Mirum Pharmaceuticals, Inc. is a biopharmaceutical company dedicated to transforming the treatment of rare diseases affecting children and adults. Mirum has three approved medications: LIVMARLI® (maralixibat) oral solution, Cholbam® (cholic acid) capsules, and Chenodal® (chenodiol) tablets.

LIVMARLI, an IBAT inhibitor, is approved for the treatment of cholestatic pruritus in patients with Alagille syndrome in the U.S. (three months and older), in Europe (two months and older), and in Canada. Mirum has also submitted LIVMARLI for approval in the U.S. in cholestatic pruritus in PFIC patients three months of age and older and in Europe in PFIC for patients two months of age and older. Cholbam is FDA-approved for the treatment of bile acid synthesis disorders due to single enzyme defects and adjunctive treatment of peroxisomal disorders in patients who show signs or symptoms or liver disease. Chenodal has received medical necessity recognition by the FDA to treat patients with cerebrotendinous xanthomatosis (CTX).

Mirum’s late-stage pipeline includes three investigational treatments for debilitating liver diseases. The LIVMARLI development program includes the Phase 2b EMBARK study for biliary atresia. Mirum’s second investigational IBAT inhibitor is volixibat, which is being evaluated in two potentially registrational studies including the Phase 2b VISTAS study for primary sclerosing cholangitis and Phase 2b VANTAGE study for primary biliary cholangitis. Lastly, Chenodal, has been evaluated in a Phase 3 clinical study, RESTORE, to treat patients with CTX.

To learn more about Mirum, visit mirumpharma.com and follow Mirum on Facebook, LinkedIn, Instagram and Twitter.

Forward-Looking Statements

This press release includes forward-looking statements pertaining to the Company’s planned participation at a scientific conference, including data presentation title and synopsis, which may include discussion of the Company’s clinical and research data, including the therapeutic potential and/or commercial viability of our products and product candidates in various liver disease indications. Because such statements are subject to risks and uncertainties, actual results may differ materially from those expressed or implied by such forward-looking statements. Words such as “will,” “goal,” “potential” and similar expressions are intended to identify forward-looking statements. The accuracy of such statements is subject to a number of risks, uncertainties and assumptions including, but are not limited to, the following factors: the uncertainties inherent in research and development; the uncertainties inherent in business and financial planning, including, without limitation, risks related to Mirum’s business and prospects, adverse developments in our focused markets, or adverse developments in the U.S. or global regulatory environment or economies generally; the continued impact of COVID-19 on our business, operations and financial results; and competitive developments. Other factors that might cause such a difference include those discussed in the Company’s filings with the SEC. All forward-looking statements contained in this press release speak only as of the date on which they were made and are based on management’s assumptions and estimates as of such date. Mirum undertakes no obligation to update such statements to reflect events that occur or circumstances that exist after the date on which they were made, except as required by law.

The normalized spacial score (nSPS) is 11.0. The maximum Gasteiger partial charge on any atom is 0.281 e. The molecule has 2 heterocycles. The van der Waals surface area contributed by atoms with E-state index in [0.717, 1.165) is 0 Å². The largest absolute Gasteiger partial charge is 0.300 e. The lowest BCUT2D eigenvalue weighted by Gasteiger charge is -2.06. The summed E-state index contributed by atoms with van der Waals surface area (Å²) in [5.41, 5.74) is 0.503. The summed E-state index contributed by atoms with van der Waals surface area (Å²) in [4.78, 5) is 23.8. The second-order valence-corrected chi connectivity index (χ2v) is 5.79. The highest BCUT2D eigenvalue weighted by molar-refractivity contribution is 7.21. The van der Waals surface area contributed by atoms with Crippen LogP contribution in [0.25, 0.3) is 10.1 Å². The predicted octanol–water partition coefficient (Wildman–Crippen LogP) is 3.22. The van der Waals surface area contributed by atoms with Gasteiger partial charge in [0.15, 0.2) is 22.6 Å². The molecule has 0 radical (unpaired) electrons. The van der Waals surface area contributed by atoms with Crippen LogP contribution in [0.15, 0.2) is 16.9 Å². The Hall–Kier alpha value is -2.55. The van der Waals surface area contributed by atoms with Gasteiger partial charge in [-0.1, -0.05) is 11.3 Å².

Abbreviations:

PedsQL-SF – Social functioning
PedsQL-PF – Physical functioning
FI-T – Family Impact Total Scale
HRQoL – Health Related Quality of Life

Media:
Erin Murphy
510-508-6521
media@mirumpharma.com

Investors:
Andrew McKibben
ir@mirumpharma.com

Sam Martin
Argot Partners
ir@mirumpharma.com

Source: Mirum Pharmaceuticals, Inc.